• Transparency that comes with public code review is useful, but the history of Defi exploits shows it doesn’t solve the problem
  • A new payment structure will better align Gauntlet’s incentives to the DAOs they serve

It’s truly exciting that changing one line of solidity code — the language of Ethereum smart contracts — can create an entirely new financial product.

But how can we understand whether these new instruments work as intended? The risks are poorly understood, and the scale of losses is staggering — the system is broken! We can improve, if not fix, this with better incentive alignment — putting our money where our mouth is.

Professional code audits and the transparency that comes with using only open source code are not enough — we’ve seen protocols that suffer losses even though they have undergone three audits!

DAOs have been formed around new protocols that allow them to incentivize and coordinate contribution. Protocol DAOs need to address the risks their products create — token holders are often left holding the bag when things go awry, and one solution we’re optimistic about is based on a simple guiding principle.

If you are wrong, you don’t get paid

If users get rugged by a protocol hack, auditors should too. If the market tanks and a protocol becomes insolvent, the risk manager shouldn’t get paid either.

In this spirit, we will move all Gauntlet engagements to a new payment structure where we are held accountable for the quality of this service.

How?

Service fees will be held in an escrow contract until it’s crystal clear that the work was successful.

A strong ecosystem of independent organizations contributing to protocol development and operation is essential to a successful decentralized protocol. Since the proliferation of DAOs in 2020 and 2021, we have seen a few core services emerge:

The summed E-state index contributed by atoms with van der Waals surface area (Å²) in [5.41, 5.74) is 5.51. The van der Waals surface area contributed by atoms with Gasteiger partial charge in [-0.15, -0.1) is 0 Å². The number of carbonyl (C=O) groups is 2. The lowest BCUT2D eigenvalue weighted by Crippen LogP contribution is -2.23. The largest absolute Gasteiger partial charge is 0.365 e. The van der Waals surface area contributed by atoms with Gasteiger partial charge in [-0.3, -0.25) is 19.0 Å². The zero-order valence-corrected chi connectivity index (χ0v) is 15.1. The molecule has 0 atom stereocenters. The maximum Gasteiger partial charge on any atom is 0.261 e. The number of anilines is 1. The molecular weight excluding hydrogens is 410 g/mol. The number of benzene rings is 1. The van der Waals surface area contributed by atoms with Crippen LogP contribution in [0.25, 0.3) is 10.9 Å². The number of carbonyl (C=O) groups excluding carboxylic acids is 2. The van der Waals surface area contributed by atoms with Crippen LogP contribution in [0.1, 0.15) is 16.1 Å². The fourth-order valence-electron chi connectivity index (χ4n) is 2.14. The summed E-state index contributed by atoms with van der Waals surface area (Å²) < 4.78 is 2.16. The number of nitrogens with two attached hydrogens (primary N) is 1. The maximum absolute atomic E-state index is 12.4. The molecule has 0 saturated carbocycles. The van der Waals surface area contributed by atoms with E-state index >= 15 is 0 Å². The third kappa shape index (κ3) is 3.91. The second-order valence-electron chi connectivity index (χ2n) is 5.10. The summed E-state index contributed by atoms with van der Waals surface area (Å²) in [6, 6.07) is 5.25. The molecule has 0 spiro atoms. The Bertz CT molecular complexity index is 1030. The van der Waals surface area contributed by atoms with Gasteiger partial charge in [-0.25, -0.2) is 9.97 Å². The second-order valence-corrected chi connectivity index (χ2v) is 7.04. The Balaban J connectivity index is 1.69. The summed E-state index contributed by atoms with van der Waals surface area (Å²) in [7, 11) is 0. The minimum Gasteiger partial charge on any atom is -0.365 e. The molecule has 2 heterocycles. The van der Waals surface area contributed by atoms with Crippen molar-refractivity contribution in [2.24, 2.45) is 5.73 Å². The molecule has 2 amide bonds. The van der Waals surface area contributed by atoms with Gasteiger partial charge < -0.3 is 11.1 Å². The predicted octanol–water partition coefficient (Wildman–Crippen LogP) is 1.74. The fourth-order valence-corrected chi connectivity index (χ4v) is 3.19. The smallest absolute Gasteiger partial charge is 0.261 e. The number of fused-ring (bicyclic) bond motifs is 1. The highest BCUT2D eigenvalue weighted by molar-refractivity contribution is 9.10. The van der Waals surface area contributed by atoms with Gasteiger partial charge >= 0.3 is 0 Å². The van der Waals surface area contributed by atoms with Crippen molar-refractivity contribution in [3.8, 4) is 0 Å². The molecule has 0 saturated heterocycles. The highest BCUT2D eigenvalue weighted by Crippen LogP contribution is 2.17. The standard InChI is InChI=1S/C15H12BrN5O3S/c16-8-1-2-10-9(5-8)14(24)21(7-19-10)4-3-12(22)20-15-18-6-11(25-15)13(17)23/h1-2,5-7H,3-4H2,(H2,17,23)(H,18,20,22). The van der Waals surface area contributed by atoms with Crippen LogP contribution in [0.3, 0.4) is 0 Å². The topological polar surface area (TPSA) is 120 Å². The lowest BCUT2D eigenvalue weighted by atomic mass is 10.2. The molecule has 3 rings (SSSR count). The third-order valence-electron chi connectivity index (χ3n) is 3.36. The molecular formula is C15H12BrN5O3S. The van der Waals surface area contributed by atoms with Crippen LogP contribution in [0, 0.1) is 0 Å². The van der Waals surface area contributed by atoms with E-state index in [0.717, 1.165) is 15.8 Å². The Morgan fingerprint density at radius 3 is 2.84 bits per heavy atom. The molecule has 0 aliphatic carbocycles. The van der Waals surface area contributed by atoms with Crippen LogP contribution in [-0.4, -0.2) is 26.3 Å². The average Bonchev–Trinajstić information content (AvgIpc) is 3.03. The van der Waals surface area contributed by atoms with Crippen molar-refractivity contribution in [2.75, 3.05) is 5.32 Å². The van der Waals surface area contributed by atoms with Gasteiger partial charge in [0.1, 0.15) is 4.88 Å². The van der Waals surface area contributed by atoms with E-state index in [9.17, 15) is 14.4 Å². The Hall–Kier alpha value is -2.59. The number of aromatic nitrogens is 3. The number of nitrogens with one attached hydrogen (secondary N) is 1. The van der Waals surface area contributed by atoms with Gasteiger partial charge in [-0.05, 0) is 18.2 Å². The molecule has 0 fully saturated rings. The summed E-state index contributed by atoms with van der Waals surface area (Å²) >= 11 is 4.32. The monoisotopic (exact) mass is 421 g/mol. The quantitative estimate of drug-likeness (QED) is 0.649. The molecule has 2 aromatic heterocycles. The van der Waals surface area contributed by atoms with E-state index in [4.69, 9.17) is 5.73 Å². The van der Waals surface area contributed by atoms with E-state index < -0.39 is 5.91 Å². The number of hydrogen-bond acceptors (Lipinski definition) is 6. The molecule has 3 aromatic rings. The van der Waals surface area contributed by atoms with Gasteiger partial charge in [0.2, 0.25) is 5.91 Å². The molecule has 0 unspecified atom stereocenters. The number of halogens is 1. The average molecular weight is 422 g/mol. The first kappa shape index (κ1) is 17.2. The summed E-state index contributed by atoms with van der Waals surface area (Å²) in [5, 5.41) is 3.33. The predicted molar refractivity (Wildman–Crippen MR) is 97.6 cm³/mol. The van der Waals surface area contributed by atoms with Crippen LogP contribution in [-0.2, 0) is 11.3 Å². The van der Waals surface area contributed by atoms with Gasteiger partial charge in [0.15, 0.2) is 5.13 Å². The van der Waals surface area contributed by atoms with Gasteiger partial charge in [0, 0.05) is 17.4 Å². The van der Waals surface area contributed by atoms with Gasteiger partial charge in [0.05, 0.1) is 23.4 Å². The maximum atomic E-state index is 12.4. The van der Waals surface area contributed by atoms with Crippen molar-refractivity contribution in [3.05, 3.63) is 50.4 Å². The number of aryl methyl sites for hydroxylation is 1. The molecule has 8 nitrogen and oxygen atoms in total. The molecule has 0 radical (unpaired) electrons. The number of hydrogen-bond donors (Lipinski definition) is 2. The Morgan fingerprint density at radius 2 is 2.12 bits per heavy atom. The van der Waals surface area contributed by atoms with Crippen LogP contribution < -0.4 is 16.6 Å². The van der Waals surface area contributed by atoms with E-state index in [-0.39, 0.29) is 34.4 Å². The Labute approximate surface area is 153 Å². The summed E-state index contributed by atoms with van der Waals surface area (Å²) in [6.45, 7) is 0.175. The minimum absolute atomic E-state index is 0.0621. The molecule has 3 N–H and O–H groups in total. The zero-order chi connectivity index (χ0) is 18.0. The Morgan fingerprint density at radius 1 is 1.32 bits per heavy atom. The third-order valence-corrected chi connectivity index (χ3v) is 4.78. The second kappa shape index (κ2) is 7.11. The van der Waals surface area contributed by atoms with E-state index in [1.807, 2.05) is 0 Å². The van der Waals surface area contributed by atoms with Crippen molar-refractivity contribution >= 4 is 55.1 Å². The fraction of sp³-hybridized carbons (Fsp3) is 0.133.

1. Protocol development (e.g. Comp Labs, BGD)
  2. Risk Management (e.g. Gauntlet, BlockAnalitica)
  3. Smart Contract Auditing

Add to that services such as tooling and analytics (e.g. Chaos, Flipside). While these service providers have taken the first step into the new decentralized economy by working with DAOs, the structure of these engagements has lacked innovation.

One exception here is Bored Ghost Development, which tied their payment terms to achieving their development roadmap.

Compound innovation

We’d like to see more initiatives that link the fate of service providers to the success of protocols. 

As a first step, we recently posted our proposal to renew our service agreement with Compound and added a clause around the concept of a “first tranche insolvency refund.”

There remain many details to figure out as we move forward, but let us be clear — this isn’t a protocol-funded backstop like the stkAAVE pool, which is intended to maintain protocol solvency.

Instead, what it means is simply that 30% of the contract will be put up against our work. It’s an idea to provide true alignment with our customers, to hold ourselves accountable for what matters to them — driving growth at safe risk levels.

Governance allows the community to weigh in on every change we make, and if the community wants to take on more risk than we propose, they can, but they would forfeit this alignment.

Traders and degens at heart

Many of us came from quantitative trading. We dream of markets and live for risk. At trading firms, your compensation is almost entirely variable, and we’re applying this ethos to our work in crypto.

Merely aligning incentives via escrow barely scratches the surface of how we could leverage this incredible technology not just to decentralize finance, but innovate on it as well.


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  • Gauntlet
    Chief Operating Officer
    John is COO at Gauntlet and an advisor to Cred Protocol, Alliance DAO, Pine Street Labs and the WEF. John has spent over a decade working in tech and finance, including stints at Microsoft and Goldman Sachs, also publishing research with a focus on risk and incentives in DeFi.